by Andrew Flake
The Federal Arbitration Act is oriented toward encouraging arbitration and upholding arbitral awards. And just as the substantive bases to challenge an award are narrow, so too are the procedural requirements strict. The Eleventh Circuit reminds us of that in an April 1, 2021 opinion, O’Neal Constructors, LLC v. DRT America, LLC, involving a motion to vacate filed on time but served too late.
The underlying facts are not important, except that the arbitrators awarded seven-figure damages and more than $650,000 in attorney’s fees to O’Neal. With that award delivered in January, DRT had three-months under 9 U.S.C. § 12 within which to challenge it. DRT filed within that three months and at the same time, sent a courtesy copy of its brief to O’Neal counsel. But only after the three-months had expired, a few weeks later, did DRT formally serve its motion.
That three-month period is not optional, so if e-mailing the brief was not good service, DRT was out of luck — and that is what the Eleventh Circuit determined. The analysis and holding are cautionary. DRT invoked the applicable AAA construction rules to argue that e-mail service was sufficient. After parsing the rule in question (R. 44), the Eleventh Circuit determined that it did not authorize e-mail service of a motion to vacate and, more importantly, that it was federal procedure that controlled. Under Fed. R. Civ. P. 5(b)(2)(E), e-mail service is fine so long as the other party consents expressly, which O’Neal had not.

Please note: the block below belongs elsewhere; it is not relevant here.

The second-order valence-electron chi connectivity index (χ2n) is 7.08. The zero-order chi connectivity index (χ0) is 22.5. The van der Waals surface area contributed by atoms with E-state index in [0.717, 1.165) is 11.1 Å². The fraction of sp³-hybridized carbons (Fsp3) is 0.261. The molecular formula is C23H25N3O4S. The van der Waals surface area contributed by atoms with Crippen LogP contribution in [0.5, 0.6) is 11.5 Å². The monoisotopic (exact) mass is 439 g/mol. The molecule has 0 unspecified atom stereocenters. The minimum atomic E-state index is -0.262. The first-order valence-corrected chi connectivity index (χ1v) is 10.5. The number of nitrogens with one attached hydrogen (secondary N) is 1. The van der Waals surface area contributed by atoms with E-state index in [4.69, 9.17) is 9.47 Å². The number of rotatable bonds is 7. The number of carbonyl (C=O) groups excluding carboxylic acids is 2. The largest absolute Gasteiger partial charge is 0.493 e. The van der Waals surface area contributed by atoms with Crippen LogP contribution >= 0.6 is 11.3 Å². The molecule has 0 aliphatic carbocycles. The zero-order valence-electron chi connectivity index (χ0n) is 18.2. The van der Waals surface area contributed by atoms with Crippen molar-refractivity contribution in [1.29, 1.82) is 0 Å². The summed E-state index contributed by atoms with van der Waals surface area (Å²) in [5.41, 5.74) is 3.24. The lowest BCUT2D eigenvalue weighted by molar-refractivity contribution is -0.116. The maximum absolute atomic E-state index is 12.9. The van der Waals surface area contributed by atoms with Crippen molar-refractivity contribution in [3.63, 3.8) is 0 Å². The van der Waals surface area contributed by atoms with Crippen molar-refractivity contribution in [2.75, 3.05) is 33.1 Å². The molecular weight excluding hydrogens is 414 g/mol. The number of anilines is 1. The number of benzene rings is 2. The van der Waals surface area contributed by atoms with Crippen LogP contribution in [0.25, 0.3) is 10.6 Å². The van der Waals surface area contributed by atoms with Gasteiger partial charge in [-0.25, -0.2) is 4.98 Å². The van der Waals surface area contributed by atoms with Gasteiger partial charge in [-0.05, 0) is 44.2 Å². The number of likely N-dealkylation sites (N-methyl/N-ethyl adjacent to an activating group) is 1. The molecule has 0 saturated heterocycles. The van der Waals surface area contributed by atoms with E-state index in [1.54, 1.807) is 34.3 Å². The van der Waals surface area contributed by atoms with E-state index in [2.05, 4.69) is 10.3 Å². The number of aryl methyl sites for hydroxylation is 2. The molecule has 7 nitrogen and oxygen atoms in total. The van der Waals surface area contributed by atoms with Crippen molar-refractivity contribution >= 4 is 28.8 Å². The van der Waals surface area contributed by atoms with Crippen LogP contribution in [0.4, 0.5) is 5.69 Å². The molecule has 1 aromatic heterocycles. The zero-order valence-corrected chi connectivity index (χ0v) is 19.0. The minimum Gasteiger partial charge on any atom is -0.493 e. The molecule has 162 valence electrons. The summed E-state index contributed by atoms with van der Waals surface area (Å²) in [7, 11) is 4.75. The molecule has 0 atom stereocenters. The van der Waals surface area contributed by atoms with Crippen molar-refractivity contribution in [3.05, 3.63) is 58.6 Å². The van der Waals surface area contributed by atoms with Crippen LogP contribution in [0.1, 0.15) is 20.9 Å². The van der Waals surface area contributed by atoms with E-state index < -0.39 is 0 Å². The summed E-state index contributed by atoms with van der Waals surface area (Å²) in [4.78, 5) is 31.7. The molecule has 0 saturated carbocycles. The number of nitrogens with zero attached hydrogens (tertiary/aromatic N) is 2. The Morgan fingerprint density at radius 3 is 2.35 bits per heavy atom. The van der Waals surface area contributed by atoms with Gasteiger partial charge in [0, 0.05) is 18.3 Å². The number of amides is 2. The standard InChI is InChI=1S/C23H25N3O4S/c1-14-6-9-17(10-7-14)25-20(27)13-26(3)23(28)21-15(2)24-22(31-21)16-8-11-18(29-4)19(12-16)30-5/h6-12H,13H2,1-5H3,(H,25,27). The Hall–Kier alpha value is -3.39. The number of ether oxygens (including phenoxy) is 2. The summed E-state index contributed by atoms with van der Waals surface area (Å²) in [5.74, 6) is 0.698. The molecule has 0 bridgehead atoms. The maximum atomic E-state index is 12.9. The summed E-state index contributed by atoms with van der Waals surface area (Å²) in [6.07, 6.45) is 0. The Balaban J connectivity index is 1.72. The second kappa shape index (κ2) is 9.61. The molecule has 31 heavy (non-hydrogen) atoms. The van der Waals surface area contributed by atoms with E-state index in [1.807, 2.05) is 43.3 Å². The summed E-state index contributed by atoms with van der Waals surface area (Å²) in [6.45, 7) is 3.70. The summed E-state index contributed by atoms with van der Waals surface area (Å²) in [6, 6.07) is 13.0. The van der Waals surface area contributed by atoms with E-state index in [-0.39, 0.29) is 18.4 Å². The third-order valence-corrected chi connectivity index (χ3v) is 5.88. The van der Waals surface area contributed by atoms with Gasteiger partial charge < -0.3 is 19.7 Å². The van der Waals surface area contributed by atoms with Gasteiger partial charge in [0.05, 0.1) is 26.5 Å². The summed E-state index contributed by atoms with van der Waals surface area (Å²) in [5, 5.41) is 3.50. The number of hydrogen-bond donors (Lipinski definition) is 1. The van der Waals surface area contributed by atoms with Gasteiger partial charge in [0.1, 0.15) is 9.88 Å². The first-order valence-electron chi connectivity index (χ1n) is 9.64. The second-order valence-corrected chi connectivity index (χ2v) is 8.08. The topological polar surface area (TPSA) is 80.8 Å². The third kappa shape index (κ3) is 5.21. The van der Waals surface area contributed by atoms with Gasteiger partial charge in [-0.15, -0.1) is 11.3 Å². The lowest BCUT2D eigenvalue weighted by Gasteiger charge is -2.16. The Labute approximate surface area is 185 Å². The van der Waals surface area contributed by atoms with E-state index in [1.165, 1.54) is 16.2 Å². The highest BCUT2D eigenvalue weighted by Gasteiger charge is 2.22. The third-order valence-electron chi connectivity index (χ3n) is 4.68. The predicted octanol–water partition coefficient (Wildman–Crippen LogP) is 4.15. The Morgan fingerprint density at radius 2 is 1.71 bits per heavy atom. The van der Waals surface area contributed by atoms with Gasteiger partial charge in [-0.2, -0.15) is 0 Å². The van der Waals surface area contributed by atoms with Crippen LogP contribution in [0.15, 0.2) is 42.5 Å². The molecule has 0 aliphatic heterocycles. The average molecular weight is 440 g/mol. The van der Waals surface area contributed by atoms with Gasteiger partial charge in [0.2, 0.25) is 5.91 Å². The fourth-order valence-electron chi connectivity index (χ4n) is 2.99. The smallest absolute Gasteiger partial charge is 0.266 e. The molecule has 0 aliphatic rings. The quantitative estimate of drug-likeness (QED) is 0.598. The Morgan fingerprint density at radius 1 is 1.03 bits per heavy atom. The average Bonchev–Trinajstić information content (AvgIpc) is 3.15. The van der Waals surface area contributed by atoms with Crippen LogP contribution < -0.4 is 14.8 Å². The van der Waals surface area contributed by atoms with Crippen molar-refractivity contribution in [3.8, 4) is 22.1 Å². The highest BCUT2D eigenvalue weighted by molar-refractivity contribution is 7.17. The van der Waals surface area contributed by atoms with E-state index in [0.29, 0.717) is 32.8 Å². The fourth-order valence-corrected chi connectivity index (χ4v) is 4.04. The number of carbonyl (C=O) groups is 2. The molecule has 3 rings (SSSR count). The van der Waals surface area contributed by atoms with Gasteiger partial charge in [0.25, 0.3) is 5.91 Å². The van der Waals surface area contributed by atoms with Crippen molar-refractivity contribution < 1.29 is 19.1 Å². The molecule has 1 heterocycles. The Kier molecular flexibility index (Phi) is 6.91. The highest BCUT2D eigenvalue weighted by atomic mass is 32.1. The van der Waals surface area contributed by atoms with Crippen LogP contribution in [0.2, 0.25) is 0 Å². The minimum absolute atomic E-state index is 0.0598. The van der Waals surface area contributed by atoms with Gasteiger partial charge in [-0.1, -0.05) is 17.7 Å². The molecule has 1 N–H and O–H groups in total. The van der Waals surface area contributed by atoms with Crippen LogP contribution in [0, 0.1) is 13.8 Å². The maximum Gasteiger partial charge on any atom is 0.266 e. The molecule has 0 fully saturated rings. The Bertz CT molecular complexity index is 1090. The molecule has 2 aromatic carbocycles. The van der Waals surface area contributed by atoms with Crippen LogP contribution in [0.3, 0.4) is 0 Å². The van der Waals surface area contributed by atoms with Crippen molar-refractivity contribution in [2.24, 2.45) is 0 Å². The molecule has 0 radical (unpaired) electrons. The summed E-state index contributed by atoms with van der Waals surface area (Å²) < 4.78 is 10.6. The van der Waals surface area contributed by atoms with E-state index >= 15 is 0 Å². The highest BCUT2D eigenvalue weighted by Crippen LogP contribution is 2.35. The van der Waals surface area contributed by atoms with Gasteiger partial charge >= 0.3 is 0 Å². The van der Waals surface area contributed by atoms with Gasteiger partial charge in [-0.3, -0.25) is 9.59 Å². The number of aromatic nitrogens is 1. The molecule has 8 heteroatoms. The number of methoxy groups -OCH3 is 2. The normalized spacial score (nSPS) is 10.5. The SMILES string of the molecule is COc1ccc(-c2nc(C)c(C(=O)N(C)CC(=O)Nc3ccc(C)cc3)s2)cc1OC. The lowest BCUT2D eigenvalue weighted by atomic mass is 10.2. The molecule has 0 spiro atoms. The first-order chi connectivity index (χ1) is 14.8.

With that, the pincers closed; where a party does not move within three months to vacate, it is also barred from opposing a motion to confirm the award. Whether DCT had a good basis to challenge the award, and could have satisfied the stringent and limited FAA requirements to challenge is another question; in this case, though, for want of quick lick of the envelope, the motion was shut down right out of the gate.
Here’s are the quick takeaways: First, as convenient, ubiquitous, and reliable as e-mail is, we cannot assume that it supplants other prescribed means of service; if you’re going to rely on it, get that stipulation in writing. Second, filing for date-calculation purposes is not always the same as service. And third, in general, challenging an arbitral award is going to be an uphill push, with thorns and briars along the way; even a step off of the path of procedure can cause a stumble. As far as DRT’s motion to vacate, it was more of a tumble, right off of a cliff.
So check, and recheck, and recheck again, not only the arbitral rules but importantly, because a motion to vacate or modify is filed in federal court, the applicable rules of civil procedure. Reliance on what may have been sufficient process in the arbitration context, once the challenge or confirmation phase begins, is not enough.[The case is O’Neal Constructors, LLC v. DRT America, LLC, No. 20-11045 (11th Cir., decided April 1, 2021).]